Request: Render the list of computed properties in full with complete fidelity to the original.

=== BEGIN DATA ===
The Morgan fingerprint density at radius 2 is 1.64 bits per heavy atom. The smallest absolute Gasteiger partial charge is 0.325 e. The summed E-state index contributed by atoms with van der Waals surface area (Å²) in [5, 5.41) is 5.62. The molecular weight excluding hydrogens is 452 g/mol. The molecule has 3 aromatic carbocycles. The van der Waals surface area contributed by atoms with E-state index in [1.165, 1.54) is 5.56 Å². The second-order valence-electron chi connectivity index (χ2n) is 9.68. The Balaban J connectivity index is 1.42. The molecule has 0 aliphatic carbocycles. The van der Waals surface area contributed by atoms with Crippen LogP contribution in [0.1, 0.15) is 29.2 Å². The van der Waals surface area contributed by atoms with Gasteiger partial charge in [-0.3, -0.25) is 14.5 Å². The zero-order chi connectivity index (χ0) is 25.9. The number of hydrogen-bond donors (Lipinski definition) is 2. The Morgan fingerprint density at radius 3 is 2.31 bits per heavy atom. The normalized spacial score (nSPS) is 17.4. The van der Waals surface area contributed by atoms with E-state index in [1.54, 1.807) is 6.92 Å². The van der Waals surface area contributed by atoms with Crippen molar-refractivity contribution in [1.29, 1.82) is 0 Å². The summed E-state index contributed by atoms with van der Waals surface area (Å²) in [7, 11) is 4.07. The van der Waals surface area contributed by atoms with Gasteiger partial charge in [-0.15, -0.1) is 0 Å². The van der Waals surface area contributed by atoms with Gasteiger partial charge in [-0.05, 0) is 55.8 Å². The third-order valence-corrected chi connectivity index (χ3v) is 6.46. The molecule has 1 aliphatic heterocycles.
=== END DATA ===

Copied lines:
The Morgan fingerprint density at radius 2 is 1.64 bits per heavy atom. The smallest absolute Gasteiger partial charge is 0.325 e. The summed E-state index contributed by atoms with van der Waals surface area (Å²) in [5, 5.41) is 5.62. The molecular weight excluding hydrogens is 452 g/mol. The molecule has 3 aromatic carbocycles. The van der Waals surface area contributed by atoms with E-state index in [1.165, 1.54) is 5.56 Å². The second-order valence-electron chi connectivity index (χ2n) is 9.68. The Balaban J connectivity index is 1.42. The molecule has 0 aliphatic carbocycles. The van der Waals surface area contributed by atoms with Crippen LogP contribution in [0.1, 0.15) is 29.2 Å². The van der Waals surface area contributed by atoms with Gasteiger partial charge in [-0.3, -0.25) is 14.5 Å². The zero-order chi connectivity index (χ0) is 25.9. The number of hydrogen-bond donors (Lipinski definition) is 2. The Morgan fingerprint density at radius 3 is 2.31 bits per heavy atom. The normalized spacial score (nSPS) is 17.4. The van der Waals surface area contributed by atoms with E-state index in [1.54, 1.807) is 6.92 Å². The van der Waals surface area contributed by atoms with Crippen molar-refractivity contribution in [1.29, 1.82) is 0 Å². The summed E-state index contributed by atoms with van der Waals surface area (Å²) in [7, 11) is 4.07. The van der Waals surface area contributed by atoms with Gasteiger partial charge in [-0.15, -0.1) is 0 Å². The van der Waals surface area contributed by atoms with Gasteiger partial charge in [-0.05, 0) is 55.8 Å². The third-order valence-corrected chi connectivity index (χ3v) is 6.46. The molecule has 1 aliphatic heterocycles.